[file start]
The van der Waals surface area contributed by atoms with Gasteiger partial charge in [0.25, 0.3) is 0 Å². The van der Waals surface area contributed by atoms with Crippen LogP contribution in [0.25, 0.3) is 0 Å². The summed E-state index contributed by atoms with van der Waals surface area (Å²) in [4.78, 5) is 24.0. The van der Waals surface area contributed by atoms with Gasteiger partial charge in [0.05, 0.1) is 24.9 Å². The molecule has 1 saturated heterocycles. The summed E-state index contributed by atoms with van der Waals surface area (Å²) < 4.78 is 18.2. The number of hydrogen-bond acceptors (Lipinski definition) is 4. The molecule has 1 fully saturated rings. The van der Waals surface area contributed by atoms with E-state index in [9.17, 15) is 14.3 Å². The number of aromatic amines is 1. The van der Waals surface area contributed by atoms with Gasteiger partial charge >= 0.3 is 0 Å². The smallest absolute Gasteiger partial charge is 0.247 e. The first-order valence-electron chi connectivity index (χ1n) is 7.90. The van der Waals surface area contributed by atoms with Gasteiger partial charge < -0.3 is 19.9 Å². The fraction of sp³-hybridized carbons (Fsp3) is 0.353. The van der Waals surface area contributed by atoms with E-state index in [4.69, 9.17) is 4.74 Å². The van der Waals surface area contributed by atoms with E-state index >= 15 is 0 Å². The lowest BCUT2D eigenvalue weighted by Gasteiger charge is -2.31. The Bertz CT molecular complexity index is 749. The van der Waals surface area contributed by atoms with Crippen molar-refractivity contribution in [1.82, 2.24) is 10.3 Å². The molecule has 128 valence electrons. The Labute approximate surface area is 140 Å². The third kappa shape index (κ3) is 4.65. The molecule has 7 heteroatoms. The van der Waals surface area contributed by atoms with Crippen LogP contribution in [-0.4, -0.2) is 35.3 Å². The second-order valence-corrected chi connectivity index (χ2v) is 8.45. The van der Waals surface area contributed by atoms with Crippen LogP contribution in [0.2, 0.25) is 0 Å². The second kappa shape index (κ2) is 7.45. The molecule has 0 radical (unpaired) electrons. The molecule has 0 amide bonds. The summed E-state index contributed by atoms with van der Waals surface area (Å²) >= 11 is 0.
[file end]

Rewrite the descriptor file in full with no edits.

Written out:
The van der Waals surface area contributed by atoms with Gasteiger partial charge in [0.25, 0.3) is 0 Å². The van der Waals surface area contributed by atoms with Crippen LogP contribution in [0.25, 0.3) is 0 Å². The summed E-state index contributed by atoms with van der Waals surface area (Å²) in [4.78, 5) is 24.0. The van der Waals surface area contributed by atoms with Gasteiger partial charge in [0.05, 0.1) is 24.9 Å². The molecule has 1 saturated heterocycles. The summed E-state index contributed by atoms with van der Waals surface area (Å²) < 4.78 is 18.2. The number of hydrogen-bond acceptors (Lipinski definition) is 4. The molecule has 1 fully saturated rings. The van der Waals surface area contributed by atoms with E-state index in [9.17, 15) is 14.3 Å². The number of aromatic amines is 1. The van der Waals surface area contributed by atoms with Gasteiger partial charge >= 0.3 is 0 Å². The smallest absolute Gasteiger partial charge is 0.247 e. The first-order valence-electron chi connectivity index (χ1n) is 7.90. The van der Waals surface area contributed by atoms with Gasteiger partial charge < -0.3 is 19.9 Å². The fraction of sp³-hybridized carbons (Fsp3) is 0.353. The van der Waals surface area contributed by atoms with E-state index in [4.69, 9.17) is 4.74 Å². The van der Waals surface area contributed by atoms with E-state index >= 15 is 0 Å². The lowest BCUT2D eigenvalue weighted by Gasteiger charge is -2.31. The Bertz CT molecular complexity index is 749. The van der Waals surface area contributed by atoms with Crippen molar-refractivity contribution in [1.82, 2.24) is 10.3 Å². The molecule has 128 valence electrons. The Labute approximate surface area is 140 Å². The third kappa shape index (κ3) is 4.65. The molecule has 7 heteroatoms. The van der Waals surface area contributed by atoms with Crippen LogP contribution in [-0.4, -0.2) is 35.3 Å². The second-order valence-corrected chi connectivity index (χ2v) is 8.45. The van der Waals surface area contributed by atoms with Crippen LogP contribution in [0.2, 0.25) is 0 Å². The second kappa shape index (κ2) is 7.45. The molecule has 0 radical (unpaired) electrons. The molecule has 0 amide bonds. The summed E-state index contributed by atoms with van der Waals surface area (Å²) >= 11 is 0.